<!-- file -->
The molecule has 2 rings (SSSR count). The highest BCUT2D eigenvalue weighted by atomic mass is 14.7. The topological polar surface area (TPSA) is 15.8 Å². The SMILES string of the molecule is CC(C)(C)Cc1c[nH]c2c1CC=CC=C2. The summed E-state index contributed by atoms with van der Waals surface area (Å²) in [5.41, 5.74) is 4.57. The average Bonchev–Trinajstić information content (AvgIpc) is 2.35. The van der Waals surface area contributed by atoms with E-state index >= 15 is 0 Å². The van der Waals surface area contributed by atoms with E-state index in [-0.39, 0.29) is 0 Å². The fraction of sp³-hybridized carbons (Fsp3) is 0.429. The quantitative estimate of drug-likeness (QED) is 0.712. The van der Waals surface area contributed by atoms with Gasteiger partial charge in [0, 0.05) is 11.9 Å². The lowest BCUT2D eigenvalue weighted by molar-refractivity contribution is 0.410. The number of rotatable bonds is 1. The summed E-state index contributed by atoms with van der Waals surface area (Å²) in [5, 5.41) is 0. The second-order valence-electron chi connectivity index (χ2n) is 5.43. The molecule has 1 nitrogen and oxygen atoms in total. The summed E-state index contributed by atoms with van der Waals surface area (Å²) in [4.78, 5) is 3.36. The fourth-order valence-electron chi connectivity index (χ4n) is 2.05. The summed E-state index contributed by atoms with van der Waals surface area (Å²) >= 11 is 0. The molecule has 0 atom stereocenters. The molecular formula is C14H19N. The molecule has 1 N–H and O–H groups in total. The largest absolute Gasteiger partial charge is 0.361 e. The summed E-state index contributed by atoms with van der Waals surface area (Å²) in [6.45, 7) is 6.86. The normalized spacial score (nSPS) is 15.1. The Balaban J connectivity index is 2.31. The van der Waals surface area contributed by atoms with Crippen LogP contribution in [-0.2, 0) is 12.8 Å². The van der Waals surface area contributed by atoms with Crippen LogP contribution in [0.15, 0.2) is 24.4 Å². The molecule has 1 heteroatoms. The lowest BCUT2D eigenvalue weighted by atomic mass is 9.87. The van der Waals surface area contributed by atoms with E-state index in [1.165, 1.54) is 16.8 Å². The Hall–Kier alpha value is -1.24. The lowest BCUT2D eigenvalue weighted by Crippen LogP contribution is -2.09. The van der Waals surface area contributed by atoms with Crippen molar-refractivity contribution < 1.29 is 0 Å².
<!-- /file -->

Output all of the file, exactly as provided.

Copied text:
The molecule has 2 rings (SSSR count). The highest BCUT2D eigenvalue weighted by atomic mass is 14.7. The topological polar surface area (TPSA) is 15.8 Å². The SMILES string of the molecule is CC(C)(C)Cc1c[nH]c2c1CC=CC=C2. The summed E-state index contributed by atoms with van der Waals surface area (Å²) in [5.41, 5.74) is 4.57. The average Bonchev–Trinajstić information content (AvgIpc) is 2.35. The van der Waals surface area contributed by atoms with E-state index >= 15 is 0 Å². The van der Waals surface area contributed by atoms with E-state index in [-0.39, 0.29) is 0 Å². The fraction of sp³-hybridized carbons (Fsp3) is 0.429. The quantitative estimate of drug-likeness (QED) is 0.712. The van der Waals surface area contributed by atoms with Gasteiger partial charge in [0, 0.05) is 11.9 Å². The lowest BCUT2D eigenvalue weighted by molar-refractivity contribution is 0.410. The number of rotatable bonds is 1. The summed E-state index contributed by atoms with van der Waals surface area (Å²) in [5, 5.41) is 0. The second-order valence-electron chi connectivity index (χ2n) is 5.43. The molecule has 1 nitrogen and oxygen atoms in total. The summed E-state index contributed by atoms with van der Waals surface area (Å²) in [4.78, 5) is 3.36. The fourth-order valence-electron chi connectivity index (χ4n) is 2.05. The summed E-state index contributed by atoms with van der Waals surface area (Å²) >= 11 is 0. The molecule has 0 atom stereocenters. The molecular formula is C14H19N. The molecule has 1 N–H and O–H groups in total. The largest absolute Gasteiger partial charge is 0.361 e. The summed E-state index contributed by atoms with van der Waals surface area (Å²) in [6.45, 7) is 6.86. The normalized spacial score (nSPS) is 15.1. The Balaban J connectivity index is 2.31. The van der Waals surface area contributed by atoms with Crippen LogP contribution in [-0.2, 0) is 12.8 Å². The van der Waals surface area contributed by atoms with Crippen LogP contribution in [0.15, 0.2) is 24.4 Å². The molecule has 1 heteroatoms. The lowest BCUT2D eigenvalue weighted by atomic mass is 9.87. The van der Waals surface area contributed by atoms with E-state index in [1.165, 1.54) is 16.8 Å². The Hall–Kier alpha value is -1.24. The lowest BCUT2D eigenvalue weighted by Crippen LogP contribution is -2.09. The van der Waals surface area contributed by atoms with Crippen molar-refractivity contribution < 1.29 is 0 Å².